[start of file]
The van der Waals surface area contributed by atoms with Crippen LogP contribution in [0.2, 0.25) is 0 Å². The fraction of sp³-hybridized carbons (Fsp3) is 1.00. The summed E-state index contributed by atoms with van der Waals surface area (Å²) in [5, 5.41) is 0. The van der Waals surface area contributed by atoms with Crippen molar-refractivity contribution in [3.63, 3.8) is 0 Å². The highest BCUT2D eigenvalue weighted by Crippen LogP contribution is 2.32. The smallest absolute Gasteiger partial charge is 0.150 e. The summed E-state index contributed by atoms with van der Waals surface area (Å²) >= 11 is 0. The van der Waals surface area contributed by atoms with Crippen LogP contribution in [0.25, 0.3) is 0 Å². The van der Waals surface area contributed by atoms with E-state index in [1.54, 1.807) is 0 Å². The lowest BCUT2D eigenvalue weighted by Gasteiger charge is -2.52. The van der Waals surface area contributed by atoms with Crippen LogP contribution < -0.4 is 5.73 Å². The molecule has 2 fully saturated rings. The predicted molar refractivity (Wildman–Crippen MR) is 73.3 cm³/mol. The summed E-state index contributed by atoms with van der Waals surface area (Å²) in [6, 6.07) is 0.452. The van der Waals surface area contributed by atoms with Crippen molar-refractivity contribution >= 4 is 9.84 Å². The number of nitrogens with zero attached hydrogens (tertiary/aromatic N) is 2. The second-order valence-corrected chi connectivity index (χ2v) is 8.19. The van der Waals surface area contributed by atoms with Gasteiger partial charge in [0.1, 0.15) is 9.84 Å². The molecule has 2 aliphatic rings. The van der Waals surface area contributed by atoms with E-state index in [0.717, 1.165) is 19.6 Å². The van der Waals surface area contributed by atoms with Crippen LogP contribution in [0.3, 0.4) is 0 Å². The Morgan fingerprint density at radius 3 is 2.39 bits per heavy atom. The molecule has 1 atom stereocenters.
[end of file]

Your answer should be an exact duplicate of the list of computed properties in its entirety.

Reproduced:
The van der Waals surface area contributed by atoms with Crippen LogP contribution in [0.2, 0.25) is 0 Å². The fraction of sp³-hybridized carbons (Fsp3) is 1.00. The summed E-state index contributed by atoms with van der Waals surface area (Å²) in [5, 5.41) is 0. The van der Waals surface area contributed by atoms with Crippen molar-refractivity contribution in [3.63, 3.8) is 0 Å². The highest BCUT2D eigenvalue weighted by Crippen LogP contribution is 2.32. The smallest absolute Gasteiger partial charge is 0.150 e. The summed E-state index contributed by atoms with van der Waals surface area (Å²) >= 11 is 0. The van der Waals surface area contributed by atoms with Crippen LogP contribution in [0.25, 0.3) is 0 Å². The van der Waals surface area contributed by atoms with E-state index in [1.54, 1.807) is 0 Å². The lowest BCUT2D eigenvalue weighted by Gasteiger charge is -2.52. The van der Waals surface area contributed by atoms with Crippen LogP contribution < -0.4 is 5.73 Å². The molecule has 2 fully saturated rings. The predicted molar refractivity (Wildman–Crippen MR) is 73.3 cm³/mol. The summed E-state index contributed by atoms with van der Waals surface area (Å²) in [6, 6.07) is 0.452. The van der Waals surface area contributed by atoms with Crippen molar-refractivity contribution >= 4 is 9.84 Å². The number of nitrogens with zero attached hydrogens (tertiary/aromatic N) is 2. The second-order valence-corrected chi connectivity index (χ2v) is 8.19. The van der Waals surface area contributed by atoms with Gasteiger partial charge in [0.1, 0.15) is 9.84 Å². The molecule has 2 aliphatic rings. The van der Waals surface area contributed by atoms with E-state index in [0.717, 1.165) is 19.6 Å². The van der Waals surface area contributed by atoms with Crippen LogP contribution in [0.3, 0.4) is 0 Å². The Morgan fingerprint density at radius 3 is 2.39 bits per heavy atom. The molecule has 1 atom stereocenters.